Dad’s Value Pegged at $23,344; Barbecuing and Helping with Homework are Favorite Tasks

Share Article’s analysis shows that fathers can increase their household value by balancing the checkbook and fixing leaky pipes.

Dads benefited from wage increases for drivers, teachers, coaches and plumbers. This will be vexing to moms, who saw their value drop this year in our Mother’s Day Index.

Dad has even more reason to celebrate this Father’s Day: His value has gone up since last year.'s annual Father’s Day Index puts the 2013 value of Dad at $23,344, up from $20,248 last year, thanks to increases in average wages for certain “dad jobs.”

The annual index uses average wages from the Bureau of Labor Statistics to calculate the value of traditional tasks that dads do at home. See the full task chart and associated wages.

“Dads benefited from wage increases for drivers, teachers, coaches and plumbers,” said Amy Danise, editorial director for “This will be vexing to moms, who saw their value drop this year in our Mother’s Day Index.”

When asked in a survey how much they’d have to pay someone else to do all their jobs around the house, most fathers pegged their value at less than $40,000. Here’s how fathers assess their own annual value:

  •     Less than $10,000: 13 percent
  •     $10,000 to $19,999: 15 percent
  •     $20,000 to $29,999: 13 percent
  •     $30,000 to $39,999: 13 percent
  •     $40,000 to $49,999: 10 percent
  •     $50,000 to $59,000: 11 percent
  •     $60,000 to $69,999: 7 percent
  •     $70,000 to $79,999: 7 percent
  •     $80,000 to $89,999: 4 percent
  •     $90,000 to $99,999: 3 percent
  •     $100,000 or more: 4 percent

“If fathers want to increase their value they should spend more time doing family finances or find a leaky pipe to fix,” said Danise. “Accountants and plumbers have the highest hourly wages among the jobs represented in our index. Unfortunately, those are also some of dads’ least favorite tasks.”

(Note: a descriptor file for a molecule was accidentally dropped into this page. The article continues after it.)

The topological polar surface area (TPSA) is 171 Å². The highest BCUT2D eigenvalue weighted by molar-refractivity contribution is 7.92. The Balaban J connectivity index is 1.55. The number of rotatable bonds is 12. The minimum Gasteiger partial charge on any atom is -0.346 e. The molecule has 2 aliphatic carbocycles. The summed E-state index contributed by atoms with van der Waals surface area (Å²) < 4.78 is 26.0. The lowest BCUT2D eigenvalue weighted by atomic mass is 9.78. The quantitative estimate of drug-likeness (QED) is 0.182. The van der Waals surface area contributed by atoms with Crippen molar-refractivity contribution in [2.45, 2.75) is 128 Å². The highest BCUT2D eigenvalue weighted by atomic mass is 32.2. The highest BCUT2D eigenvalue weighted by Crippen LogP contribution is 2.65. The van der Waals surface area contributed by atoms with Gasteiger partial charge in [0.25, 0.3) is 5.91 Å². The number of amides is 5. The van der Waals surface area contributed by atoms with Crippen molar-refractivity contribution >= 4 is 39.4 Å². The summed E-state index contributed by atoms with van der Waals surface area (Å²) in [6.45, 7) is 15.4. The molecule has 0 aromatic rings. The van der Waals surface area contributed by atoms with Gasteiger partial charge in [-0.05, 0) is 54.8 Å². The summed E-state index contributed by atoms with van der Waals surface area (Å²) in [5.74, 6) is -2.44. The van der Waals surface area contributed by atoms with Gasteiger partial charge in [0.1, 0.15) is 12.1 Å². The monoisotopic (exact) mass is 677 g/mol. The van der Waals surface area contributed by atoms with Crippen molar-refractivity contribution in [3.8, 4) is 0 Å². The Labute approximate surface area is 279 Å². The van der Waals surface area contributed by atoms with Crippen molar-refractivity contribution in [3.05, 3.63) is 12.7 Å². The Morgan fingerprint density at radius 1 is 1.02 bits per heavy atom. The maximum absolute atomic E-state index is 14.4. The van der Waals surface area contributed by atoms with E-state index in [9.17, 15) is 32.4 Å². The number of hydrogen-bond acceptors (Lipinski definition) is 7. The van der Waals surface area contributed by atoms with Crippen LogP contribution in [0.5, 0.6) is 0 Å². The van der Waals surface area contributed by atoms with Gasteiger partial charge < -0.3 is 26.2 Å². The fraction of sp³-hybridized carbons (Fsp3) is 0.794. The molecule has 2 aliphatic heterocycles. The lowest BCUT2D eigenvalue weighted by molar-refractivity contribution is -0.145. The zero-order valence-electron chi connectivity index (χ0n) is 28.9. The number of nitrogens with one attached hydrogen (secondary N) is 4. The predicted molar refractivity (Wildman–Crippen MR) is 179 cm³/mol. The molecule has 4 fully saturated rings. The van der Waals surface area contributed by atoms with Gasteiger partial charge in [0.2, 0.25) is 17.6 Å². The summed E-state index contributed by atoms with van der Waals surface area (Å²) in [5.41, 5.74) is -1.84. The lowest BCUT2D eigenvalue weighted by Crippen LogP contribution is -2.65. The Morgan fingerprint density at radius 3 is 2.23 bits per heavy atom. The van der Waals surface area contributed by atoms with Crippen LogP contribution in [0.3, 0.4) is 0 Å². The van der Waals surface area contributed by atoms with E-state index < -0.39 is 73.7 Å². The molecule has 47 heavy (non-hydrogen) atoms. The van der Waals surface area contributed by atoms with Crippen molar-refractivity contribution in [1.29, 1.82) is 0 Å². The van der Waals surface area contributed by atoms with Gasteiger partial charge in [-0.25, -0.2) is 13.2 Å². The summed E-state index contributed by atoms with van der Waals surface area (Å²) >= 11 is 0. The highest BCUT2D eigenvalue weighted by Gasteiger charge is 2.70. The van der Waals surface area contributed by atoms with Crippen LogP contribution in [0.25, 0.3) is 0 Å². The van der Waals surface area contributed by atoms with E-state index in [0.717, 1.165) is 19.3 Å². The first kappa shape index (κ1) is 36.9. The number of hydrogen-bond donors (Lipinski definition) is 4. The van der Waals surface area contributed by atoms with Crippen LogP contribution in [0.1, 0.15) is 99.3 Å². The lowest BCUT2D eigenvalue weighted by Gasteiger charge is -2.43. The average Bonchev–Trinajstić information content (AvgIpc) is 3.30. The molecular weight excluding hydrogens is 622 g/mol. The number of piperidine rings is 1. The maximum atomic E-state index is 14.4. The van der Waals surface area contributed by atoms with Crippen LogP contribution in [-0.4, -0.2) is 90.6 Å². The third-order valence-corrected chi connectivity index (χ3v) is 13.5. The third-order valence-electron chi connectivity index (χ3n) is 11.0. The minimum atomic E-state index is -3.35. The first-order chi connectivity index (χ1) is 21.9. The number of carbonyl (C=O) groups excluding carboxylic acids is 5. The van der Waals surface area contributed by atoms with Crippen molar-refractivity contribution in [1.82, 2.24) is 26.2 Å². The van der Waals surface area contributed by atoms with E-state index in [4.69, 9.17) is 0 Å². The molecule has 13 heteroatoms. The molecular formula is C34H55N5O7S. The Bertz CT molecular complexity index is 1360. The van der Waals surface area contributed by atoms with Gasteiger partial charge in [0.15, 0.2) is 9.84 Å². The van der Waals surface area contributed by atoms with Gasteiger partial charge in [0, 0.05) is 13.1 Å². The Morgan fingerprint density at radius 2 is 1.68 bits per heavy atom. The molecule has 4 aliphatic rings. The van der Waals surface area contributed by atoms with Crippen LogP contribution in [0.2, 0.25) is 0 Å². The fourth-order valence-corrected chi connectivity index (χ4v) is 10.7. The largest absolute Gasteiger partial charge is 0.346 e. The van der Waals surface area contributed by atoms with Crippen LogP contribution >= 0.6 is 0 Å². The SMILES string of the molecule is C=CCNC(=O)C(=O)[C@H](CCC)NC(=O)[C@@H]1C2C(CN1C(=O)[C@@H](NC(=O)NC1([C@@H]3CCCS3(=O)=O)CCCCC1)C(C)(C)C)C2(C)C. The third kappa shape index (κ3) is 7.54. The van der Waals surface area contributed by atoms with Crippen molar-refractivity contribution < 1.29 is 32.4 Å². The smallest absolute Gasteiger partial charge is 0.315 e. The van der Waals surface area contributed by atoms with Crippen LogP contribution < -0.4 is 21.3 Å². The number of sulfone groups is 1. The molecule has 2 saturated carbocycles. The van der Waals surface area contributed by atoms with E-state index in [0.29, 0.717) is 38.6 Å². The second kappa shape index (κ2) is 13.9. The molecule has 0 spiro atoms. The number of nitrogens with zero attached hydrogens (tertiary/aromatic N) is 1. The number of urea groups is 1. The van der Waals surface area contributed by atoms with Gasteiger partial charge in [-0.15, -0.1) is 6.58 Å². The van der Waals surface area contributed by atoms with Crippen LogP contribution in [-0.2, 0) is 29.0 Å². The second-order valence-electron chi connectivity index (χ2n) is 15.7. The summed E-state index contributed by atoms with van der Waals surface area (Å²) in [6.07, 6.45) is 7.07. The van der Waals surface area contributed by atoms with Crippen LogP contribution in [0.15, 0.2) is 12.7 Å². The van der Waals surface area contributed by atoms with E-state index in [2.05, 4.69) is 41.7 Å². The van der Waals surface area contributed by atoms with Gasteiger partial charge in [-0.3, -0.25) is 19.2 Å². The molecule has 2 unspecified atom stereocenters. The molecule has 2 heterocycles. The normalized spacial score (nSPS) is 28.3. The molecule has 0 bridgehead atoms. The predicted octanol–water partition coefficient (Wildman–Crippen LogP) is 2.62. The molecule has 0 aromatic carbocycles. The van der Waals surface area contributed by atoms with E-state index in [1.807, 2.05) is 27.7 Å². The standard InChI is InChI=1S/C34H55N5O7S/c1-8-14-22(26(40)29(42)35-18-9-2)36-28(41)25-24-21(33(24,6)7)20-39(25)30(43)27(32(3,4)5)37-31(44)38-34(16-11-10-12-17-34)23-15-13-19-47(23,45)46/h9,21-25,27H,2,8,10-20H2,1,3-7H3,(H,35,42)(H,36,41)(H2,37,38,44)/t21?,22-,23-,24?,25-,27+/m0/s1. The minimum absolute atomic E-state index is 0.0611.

When asked about their favorite jobs around the house, fathers pointed to barbecuing/cooking and helping with homework:

  •     Barbecuing/cooking: 22 percent
  •     Helping with homework: 17 percent
  •     Driving: 14 percent
  •     Coaching a team: 9 percent
  •     Assembly of toys, bookshelves, etc.: 9 percent
  •     Fixing broken things around the house: 6 percent
  •     Mowing the lawn, landscaping, snow removal: 5 percent
  •     Doing family finances: 5 percent
  •     Car maintenance; 4 percent
  •     Being a scout leader: 3 percent
  •     Pest removal (spiders, gross bugs): 3 percent
  •     Fixing plumbing: 2 percent
  •     Moving furniture: 2 percent

Moms will be surprised to learn this: If fathers could hire someone else to do all their household tasks, many of them would use the extra time to go to work! Here are the top ways fathers say they’d use extra time:

  •     Spending time with family: 36 percent
  •     Exercise or sports: 11 percent
  •     Working: 10 percent

And here’s how mothers think dads would use their time:

  •     Spending time with family: 30 percent
  •     Watching TV or movies: 16 percent
  •     Exercise or sports: 14 percent

See the full article at

“Dad’s value” is based on occupational wages from the Bureau of Labor Statistics and does not include a salary from work outside the home.

For mothers’ and fathers’ views, commissioned a survey of 500 men and 500 women with children age 12 or under living at home. The survey was fielded in April 2013.

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